Updated: Sep 10, 2020
Written By: Ishebah Johnson BSN, RN
“There are some things you can control – COVID-19 isn’t one of them”
Our lives have been turned upside down by an invisible enemy. No more play dates, eating out on Fridays with the kids as a treat for a hard week and no more catching up with friends to blow off steam. The new catchphrase for adjusting to this global pandemic is creating a “new normal”.
Parents – your children feeds off of your energy and if you show fear, uncertainty, panic, and/or unhealthy stress levels, your child’s anxiety will surely skyrocket. This could present as irritability, anger, sadness, or depression.
When parents and caregivers are calm, educated to the facts when dealing with COVID-19 and prepared, they can provide the best support for their children. Our children are vulnerable right now and need to see mom and dad united in this effort – not adding additional tension or stress to an already complicated, socially confined lifestyle.
According to experts on kids coping with the effects of coronavirus, it is so important to “allow your kids to feel”. Don’t ignore or mute these emotions – in fact “Label it”. Ask, are you sad, angry? Just emotional? The better you’re able to narrow down the exact feeling your son or daughter is exhibiting, the better you are at having supportive conversations.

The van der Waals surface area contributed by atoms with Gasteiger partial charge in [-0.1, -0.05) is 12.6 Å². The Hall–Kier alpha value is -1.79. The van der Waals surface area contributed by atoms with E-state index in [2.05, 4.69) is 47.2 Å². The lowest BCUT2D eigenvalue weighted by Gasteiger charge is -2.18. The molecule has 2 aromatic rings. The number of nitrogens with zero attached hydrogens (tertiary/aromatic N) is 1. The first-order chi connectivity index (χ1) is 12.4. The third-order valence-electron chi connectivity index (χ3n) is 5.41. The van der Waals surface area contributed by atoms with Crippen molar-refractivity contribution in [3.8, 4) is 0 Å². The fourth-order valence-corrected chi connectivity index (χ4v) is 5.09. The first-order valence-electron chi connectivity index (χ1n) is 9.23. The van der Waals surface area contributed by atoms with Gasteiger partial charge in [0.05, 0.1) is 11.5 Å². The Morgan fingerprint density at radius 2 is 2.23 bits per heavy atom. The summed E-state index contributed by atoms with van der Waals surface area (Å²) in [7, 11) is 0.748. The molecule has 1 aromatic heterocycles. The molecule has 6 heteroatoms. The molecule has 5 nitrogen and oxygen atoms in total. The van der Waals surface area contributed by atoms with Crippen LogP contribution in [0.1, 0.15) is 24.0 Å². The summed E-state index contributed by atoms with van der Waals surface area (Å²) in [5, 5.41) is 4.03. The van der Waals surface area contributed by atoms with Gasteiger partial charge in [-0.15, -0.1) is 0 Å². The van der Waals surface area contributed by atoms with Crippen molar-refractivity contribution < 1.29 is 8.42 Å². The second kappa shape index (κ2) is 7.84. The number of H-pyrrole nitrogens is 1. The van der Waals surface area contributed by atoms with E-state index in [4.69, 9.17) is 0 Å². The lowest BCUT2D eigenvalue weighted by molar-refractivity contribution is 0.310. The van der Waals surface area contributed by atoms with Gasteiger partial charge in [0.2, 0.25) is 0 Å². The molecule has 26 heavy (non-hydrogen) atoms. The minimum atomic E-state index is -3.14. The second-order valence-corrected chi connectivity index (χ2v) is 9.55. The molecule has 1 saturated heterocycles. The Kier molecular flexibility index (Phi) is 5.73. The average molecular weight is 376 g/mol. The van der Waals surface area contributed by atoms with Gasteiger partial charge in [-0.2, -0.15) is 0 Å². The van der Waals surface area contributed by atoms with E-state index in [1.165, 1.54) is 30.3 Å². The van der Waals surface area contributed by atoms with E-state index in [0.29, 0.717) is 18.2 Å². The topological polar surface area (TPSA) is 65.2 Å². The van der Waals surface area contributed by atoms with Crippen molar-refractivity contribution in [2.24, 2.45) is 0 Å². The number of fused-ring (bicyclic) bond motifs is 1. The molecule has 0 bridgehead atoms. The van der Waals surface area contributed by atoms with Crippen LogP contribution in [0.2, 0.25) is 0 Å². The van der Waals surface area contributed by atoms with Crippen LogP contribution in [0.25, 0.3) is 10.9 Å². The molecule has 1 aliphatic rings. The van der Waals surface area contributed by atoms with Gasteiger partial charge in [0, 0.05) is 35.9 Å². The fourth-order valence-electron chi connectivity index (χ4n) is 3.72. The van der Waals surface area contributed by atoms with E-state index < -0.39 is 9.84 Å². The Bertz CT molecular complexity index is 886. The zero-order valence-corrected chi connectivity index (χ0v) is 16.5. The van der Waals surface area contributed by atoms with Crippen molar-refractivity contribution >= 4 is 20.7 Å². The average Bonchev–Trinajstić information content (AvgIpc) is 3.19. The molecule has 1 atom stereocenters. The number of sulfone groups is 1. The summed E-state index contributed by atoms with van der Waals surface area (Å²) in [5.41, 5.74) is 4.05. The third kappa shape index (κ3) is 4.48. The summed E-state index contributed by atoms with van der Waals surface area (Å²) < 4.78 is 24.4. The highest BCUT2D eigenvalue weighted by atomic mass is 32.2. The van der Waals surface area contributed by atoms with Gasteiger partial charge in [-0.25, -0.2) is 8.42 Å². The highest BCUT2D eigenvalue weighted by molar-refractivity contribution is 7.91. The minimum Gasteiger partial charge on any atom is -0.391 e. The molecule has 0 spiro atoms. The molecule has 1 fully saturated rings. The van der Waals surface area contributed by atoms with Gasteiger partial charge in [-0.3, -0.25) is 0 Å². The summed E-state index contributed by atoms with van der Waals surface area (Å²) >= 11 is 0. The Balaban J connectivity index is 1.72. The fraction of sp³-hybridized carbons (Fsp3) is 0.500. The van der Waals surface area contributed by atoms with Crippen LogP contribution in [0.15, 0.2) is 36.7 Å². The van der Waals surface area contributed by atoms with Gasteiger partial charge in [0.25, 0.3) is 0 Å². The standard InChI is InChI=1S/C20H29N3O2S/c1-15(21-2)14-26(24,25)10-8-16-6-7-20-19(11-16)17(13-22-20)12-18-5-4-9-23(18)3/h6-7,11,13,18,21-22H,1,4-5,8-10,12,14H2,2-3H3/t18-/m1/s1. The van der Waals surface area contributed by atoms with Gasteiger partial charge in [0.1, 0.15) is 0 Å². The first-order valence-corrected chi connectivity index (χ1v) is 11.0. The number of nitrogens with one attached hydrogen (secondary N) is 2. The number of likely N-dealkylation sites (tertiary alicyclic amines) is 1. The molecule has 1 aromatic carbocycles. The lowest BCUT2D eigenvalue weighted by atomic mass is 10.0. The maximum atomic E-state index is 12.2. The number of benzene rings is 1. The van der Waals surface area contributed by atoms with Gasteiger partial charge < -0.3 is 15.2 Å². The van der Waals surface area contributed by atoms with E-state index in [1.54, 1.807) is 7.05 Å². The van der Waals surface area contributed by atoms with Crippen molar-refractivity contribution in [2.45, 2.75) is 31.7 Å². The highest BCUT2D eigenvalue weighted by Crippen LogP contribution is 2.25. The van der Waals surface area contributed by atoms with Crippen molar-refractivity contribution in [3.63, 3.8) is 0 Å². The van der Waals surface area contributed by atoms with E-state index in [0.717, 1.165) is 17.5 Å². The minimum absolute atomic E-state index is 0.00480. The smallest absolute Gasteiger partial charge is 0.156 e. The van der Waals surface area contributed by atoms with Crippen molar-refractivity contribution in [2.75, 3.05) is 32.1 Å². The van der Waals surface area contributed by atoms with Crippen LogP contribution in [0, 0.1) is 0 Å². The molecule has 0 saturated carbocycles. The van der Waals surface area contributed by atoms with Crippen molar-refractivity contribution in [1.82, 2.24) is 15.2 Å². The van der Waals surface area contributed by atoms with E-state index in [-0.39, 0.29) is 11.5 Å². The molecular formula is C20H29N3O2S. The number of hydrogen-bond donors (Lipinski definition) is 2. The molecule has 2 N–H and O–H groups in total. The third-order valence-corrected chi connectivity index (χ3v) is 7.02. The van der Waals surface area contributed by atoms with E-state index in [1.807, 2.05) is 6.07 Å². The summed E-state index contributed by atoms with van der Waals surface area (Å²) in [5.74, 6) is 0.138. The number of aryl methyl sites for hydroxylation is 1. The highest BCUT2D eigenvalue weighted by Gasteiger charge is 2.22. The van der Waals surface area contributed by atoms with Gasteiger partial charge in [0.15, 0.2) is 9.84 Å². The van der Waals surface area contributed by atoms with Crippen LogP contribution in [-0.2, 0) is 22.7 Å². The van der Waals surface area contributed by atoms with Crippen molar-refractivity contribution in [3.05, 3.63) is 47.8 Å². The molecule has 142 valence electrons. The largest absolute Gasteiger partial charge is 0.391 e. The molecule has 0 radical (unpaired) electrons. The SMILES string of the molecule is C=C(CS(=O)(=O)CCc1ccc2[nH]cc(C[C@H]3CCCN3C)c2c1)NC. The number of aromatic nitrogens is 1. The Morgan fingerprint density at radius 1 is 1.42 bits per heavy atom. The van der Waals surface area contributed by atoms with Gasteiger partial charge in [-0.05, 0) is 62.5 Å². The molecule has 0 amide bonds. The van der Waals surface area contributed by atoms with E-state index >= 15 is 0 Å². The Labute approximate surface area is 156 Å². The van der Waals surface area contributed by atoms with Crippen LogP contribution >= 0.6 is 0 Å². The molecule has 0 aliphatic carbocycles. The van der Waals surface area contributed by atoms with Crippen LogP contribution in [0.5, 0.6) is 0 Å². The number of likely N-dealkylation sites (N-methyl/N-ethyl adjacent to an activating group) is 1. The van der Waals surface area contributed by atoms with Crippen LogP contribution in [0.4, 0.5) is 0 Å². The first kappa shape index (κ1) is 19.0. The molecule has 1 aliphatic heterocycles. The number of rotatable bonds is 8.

Clinical research has demonstrated that one way to help regulate your emotions is to identify them.
Ways to support your child
First and foremost be aware of some of the behavioral changes in your child. Not all children respond to stress/anxiety the same. Here are some common behaviors to look out for:
Avoiding activities once enjoyed in the past
Unhealthy eating or sleeping·
Excessive crying with young children
Irritability or “Acting Out”
Tips to Help Parents/Caregivers:
Have a laugh – do something fun and build it into your family’s daily routine. Isolation play is good in moderation of course, but why not join them! Play is a natural stress reliever for kids...and some adults too!
An exercise routine keeps the body happy and healthy. How your body feels can have an impact on how you are emotionally feeling. Studies have shown physical activity releases chemicals called endorphins. These “happy chemicals” trigger positive feelings in your brain according to experts. So, go take a walk around your neighborhood while you practice social distancing.
More importantly, reassure your child/teen that they are safe. Share with them your feeling/coping mechanisms so they can learn from you.